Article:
Sometimes – pretty often in the good old on-premises world, actually – you’ll need to have a copy of all the packages that are deployed to a certain farm. So – how to download all of the deployed farm solutions (essentially, cabinet files renamed to .wsp) from a farm? Luckily, it’s quite easy! Solution To download all deployed farm solutions (wsp-packages) from a SharePoint farm is pretty simple using PowerShell. No need to download individual packages through cumbersome interfaces! You don’t even have to open…Continue reading Quickest way to download all the wsp-packages in a SharePoint farm
At times you may need to allow unsafe updates for SPWeb objects to get your code to run. This, in SharePoint’s C# full-trust code, is done by setting SPWeb.AllowUnsafeUpdates to true. However, as this is an exception to security settings, you should generally avoid it. When you can’t, it’s a good practice to limit the change to as small a scope as possible. This is true even though the setting is only persisted for the duration of the request (unless the SPWeb object was gotten…Continue reading How to properly use SPWeb.AllowUnsafeUpdates?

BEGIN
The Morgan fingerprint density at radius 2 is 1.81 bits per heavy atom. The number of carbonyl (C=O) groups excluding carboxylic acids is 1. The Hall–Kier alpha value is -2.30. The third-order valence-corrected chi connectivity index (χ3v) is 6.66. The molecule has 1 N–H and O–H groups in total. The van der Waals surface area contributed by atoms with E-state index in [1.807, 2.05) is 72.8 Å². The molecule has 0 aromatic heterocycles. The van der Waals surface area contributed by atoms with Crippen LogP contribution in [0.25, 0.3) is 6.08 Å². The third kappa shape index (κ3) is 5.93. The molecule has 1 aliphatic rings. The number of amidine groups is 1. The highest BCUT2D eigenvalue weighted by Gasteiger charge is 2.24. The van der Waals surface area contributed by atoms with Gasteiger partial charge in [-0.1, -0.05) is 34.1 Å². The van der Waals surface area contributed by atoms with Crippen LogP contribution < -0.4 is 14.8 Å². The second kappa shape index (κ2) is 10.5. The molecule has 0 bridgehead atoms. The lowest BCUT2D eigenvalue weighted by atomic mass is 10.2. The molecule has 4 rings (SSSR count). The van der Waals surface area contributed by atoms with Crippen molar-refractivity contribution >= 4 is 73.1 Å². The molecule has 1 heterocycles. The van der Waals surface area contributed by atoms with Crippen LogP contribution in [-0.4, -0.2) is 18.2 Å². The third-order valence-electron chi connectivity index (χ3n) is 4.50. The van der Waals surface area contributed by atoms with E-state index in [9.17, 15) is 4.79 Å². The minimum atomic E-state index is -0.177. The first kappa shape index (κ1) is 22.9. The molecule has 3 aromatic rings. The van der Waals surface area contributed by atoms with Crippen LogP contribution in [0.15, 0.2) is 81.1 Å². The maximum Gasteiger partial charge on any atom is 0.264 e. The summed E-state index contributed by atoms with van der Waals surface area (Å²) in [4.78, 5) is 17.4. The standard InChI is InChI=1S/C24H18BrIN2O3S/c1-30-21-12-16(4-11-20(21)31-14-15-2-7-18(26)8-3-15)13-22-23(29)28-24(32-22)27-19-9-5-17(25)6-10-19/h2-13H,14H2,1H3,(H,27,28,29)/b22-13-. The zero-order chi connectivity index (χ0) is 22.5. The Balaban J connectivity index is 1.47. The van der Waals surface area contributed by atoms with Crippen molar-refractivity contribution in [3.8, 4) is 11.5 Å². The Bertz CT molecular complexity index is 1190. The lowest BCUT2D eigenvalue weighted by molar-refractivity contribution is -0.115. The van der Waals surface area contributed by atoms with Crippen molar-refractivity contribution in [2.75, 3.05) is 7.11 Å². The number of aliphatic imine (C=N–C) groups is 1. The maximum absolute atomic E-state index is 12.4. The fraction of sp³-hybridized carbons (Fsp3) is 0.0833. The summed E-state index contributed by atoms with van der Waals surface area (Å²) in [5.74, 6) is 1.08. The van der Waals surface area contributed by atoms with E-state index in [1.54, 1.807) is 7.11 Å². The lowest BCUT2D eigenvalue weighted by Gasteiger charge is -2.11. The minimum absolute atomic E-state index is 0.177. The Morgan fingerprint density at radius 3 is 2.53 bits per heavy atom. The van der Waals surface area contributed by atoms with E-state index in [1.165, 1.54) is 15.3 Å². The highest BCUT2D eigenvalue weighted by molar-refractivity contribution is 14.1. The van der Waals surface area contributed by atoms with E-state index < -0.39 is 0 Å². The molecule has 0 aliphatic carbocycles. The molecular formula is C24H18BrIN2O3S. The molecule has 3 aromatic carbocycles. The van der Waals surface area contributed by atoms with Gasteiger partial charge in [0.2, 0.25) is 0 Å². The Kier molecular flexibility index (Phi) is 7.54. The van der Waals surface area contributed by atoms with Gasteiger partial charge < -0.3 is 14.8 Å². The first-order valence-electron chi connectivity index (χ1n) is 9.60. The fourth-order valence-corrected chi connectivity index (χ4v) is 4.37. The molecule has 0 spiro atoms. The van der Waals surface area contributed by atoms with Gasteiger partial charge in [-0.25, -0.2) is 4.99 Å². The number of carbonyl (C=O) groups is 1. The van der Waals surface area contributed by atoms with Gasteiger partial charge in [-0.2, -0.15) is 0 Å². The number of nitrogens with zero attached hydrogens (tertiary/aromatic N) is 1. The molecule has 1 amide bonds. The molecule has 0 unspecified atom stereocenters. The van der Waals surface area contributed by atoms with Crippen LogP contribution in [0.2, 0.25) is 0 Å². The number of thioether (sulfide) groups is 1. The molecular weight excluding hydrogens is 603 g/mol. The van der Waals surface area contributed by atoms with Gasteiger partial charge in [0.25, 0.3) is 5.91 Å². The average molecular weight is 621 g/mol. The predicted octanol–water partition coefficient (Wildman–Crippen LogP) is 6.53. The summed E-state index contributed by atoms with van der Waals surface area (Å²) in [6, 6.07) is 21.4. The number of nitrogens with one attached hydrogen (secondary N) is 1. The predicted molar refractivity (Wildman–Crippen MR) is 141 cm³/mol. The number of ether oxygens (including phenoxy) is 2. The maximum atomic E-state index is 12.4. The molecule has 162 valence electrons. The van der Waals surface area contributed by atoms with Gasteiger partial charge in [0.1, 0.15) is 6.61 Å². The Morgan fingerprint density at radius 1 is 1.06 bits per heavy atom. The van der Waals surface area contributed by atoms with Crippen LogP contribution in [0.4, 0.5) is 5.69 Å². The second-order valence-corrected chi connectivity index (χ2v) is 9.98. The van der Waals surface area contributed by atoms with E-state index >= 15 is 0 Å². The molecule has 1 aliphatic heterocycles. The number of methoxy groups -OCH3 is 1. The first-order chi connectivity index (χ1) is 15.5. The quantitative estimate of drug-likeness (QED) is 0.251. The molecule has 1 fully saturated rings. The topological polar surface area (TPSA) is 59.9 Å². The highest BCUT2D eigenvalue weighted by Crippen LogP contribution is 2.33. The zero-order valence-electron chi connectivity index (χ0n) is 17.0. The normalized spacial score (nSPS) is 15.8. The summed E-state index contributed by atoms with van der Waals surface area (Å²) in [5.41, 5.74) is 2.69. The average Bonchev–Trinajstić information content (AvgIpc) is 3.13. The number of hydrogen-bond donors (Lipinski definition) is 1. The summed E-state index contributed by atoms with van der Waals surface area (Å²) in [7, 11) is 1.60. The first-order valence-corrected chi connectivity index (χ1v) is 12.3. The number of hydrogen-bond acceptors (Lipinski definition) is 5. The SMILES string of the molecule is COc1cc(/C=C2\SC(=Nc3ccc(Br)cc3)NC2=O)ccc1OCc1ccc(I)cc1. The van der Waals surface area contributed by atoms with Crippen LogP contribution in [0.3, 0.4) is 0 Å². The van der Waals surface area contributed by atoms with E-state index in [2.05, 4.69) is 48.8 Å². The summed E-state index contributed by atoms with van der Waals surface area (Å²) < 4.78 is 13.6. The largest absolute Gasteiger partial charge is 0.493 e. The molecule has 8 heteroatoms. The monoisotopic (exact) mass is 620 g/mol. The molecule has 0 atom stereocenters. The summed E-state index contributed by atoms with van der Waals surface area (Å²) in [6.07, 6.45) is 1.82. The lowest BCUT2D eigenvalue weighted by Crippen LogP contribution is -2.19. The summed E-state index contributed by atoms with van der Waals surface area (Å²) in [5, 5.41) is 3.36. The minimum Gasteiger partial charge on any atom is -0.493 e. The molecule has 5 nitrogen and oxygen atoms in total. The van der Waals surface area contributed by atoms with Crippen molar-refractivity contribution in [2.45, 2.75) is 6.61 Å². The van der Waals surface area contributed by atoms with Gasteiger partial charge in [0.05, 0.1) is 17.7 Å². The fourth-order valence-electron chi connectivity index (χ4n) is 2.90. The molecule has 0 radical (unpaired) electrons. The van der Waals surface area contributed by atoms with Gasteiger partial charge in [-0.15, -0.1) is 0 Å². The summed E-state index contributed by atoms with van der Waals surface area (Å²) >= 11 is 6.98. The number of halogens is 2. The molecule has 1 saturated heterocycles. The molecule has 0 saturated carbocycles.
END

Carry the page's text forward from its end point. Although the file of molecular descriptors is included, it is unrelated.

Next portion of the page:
This post is about a small programmatic workaround to creating new SPFields for SPLists in SharePoint with human-readable internal names. This is mainly a usability improvement for your editors (and doesn’t change your life that much), but at the very least they will probably appreciate it! In short, I’ll show you how to avoid SharePoint’s dirty encoding (like replacing a space with “_x0020_”). This appliesto when you’re using server-side code to generate fields. Problem: non-readable internal names for SharePoint list fields When you create a…Continue reading Programmatically creating readable internal names for new SharePoint fields